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Bioessays. 1996 Oct;18(10):781-4.

Cell proliferation control in Drosophila: flies are not worms.

Author information

1
Developmental Biology Center, University of California, Irvine 92717, USA. pjbryant@uci.edu

Abstract

The development of organs during animal development requires the allocation of appropriate numbers of cells to each part of the structure. Yet in Drosophila the patterns of cell proliferation can be quite different from one individual to the next, and in fact can be altered experimentally without altering final morphology. The developing pattern seems to control proliferation, rather than the other way around. Even though the pattern of proliferation is variable, there is some order to it. A recent paper shows that small clusters of cells in developing cell populations are in mitotic synchrony, but that the synchrony is transient. What is the significance of this mitotic synchrony?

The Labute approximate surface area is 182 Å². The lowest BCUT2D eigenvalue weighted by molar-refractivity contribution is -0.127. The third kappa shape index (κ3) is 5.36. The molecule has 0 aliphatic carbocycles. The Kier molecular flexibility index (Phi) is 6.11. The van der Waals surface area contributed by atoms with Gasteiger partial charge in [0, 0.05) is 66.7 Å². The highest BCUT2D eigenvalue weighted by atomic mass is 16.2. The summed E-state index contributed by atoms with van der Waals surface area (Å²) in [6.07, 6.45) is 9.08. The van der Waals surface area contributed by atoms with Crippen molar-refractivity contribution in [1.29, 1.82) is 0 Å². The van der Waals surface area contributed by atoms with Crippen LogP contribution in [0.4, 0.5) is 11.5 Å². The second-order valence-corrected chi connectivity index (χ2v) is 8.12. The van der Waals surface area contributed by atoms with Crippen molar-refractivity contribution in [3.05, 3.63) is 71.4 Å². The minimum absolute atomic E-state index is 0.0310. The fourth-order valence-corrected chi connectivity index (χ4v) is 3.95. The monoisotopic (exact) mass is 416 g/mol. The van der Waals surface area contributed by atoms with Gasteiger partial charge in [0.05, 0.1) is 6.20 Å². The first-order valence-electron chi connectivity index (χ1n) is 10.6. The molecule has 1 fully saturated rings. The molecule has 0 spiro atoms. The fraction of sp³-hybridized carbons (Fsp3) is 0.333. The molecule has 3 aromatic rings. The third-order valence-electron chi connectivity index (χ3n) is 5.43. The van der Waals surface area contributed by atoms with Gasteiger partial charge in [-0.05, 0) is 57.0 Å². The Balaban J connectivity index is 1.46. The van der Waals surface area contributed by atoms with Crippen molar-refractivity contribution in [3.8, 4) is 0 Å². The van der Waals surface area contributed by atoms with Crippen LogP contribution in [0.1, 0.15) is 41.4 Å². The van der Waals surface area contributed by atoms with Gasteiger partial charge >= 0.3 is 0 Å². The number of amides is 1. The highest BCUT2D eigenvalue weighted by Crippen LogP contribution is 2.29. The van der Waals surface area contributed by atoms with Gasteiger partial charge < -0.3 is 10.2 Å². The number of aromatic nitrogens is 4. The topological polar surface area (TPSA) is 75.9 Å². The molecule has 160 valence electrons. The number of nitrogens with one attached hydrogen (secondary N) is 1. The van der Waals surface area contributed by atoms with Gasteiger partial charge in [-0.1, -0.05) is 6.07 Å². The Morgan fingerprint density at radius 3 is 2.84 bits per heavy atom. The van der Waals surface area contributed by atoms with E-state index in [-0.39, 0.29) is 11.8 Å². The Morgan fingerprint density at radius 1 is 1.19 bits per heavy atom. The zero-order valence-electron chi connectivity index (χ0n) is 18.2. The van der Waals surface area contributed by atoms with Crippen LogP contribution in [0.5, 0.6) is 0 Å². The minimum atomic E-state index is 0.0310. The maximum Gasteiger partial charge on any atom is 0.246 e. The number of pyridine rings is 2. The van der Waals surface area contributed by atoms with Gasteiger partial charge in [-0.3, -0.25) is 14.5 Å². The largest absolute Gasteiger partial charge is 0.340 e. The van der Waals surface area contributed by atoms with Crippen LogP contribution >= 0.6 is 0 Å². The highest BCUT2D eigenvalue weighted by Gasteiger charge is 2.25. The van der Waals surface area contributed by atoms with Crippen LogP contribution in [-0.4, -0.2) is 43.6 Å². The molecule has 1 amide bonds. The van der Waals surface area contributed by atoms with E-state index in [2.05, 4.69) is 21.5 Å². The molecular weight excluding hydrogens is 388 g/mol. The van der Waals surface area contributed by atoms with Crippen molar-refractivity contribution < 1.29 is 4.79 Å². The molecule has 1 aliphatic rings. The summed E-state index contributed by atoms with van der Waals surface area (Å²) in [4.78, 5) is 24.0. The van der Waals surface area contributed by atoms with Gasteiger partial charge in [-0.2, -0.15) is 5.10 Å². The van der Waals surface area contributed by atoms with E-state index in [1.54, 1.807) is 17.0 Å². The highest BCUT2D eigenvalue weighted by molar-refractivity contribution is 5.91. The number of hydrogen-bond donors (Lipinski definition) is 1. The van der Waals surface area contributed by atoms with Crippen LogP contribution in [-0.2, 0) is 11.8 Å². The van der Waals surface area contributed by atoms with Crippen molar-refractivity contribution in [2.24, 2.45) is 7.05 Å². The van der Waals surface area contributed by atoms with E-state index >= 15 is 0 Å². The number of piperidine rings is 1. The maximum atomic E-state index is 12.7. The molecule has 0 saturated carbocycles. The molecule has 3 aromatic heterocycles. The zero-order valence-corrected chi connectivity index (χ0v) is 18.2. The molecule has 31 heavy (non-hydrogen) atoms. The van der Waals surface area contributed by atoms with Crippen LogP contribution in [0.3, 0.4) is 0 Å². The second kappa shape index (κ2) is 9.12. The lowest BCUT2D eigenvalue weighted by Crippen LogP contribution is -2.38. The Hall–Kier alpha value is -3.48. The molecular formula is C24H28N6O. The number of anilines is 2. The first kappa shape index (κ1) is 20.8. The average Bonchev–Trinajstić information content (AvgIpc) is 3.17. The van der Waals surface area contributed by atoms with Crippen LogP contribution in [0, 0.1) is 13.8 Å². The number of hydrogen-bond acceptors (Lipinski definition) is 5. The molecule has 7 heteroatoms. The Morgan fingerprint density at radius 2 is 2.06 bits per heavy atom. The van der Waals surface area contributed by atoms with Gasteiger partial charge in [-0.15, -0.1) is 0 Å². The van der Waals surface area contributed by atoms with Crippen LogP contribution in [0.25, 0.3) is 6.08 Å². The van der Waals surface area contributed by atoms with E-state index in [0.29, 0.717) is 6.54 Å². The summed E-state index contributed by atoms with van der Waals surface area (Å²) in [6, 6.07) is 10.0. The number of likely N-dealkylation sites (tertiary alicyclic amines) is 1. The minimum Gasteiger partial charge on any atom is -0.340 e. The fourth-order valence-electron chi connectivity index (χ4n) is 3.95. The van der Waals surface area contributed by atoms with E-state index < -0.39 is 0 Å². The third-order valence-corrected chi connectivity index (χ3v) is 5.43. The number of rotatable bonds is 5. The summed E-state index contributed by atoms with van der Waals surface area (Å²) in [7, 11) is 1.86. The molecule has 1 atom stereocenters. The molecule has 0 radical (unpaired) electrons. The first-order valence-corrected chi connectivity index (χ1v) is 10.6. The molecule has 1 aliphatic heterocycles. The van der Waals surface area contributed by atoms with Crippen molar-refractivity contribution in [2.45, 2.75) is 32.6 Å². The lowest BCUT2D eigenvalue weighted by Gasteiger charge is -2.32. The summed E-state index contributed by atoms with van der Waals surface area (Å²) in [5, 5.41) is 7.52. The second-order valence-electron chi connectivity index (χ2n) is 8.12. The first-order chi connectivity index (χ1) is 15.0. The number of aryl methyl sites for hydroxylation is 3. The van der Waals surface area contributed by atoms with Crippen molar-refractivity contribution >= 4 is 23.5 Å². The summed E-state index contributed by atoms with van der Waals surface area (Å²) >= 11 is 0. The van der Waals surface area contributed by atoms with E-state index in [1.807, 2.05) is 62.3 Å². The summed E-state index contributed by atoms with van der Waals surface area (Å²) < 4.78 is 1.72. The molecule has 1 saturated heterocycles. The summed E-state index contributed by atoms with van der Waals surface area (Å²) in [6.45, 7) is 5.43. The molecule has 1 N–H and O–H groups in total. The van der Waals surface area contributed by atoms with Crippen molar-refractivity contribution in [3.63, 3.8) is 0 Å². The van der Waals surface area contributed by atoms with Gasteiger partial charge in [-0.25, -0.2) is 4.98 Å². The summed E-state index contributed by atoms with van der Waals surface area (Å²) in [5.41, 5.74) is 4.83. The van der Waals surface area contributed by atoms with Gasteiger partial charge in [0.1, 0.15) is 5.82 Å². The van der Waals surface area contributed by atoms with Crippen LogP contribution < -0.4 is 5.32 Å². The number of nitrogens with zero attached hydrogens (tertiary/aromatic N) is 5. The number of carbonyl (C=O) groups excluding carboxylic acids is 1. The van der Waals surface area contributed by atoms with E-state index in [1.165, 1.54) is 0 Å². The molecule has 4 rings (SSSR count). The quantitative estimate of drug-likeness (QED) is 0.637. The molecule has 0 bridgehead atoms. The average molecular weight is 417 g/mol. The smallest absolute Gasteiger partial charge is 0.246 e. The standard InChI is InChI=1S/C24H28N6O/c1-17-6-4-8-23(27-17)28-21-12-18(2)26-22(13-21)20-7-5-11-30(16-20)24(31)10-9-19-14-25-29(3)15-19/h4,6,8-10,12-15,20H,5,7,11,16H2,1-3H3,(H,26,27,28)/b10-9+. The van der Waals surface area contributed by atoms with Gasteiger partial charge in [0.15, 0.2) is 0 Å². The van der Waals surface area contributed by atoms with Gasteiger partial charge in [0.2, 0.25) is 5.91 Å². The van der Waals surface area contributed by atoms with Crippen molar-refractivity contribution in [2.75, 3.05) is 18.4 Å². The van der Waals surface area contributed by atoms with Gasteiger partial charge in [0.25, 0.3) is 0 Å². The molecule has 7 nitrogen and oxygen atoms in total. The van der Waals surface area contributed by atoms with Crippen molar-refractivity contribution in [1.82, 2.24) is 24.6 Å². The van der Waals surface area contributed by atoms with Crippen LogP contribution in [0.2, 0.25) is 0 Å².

PMID:
8885714
DOI:
10.1002/bies.950181003
[Indexed for MEDLINE]

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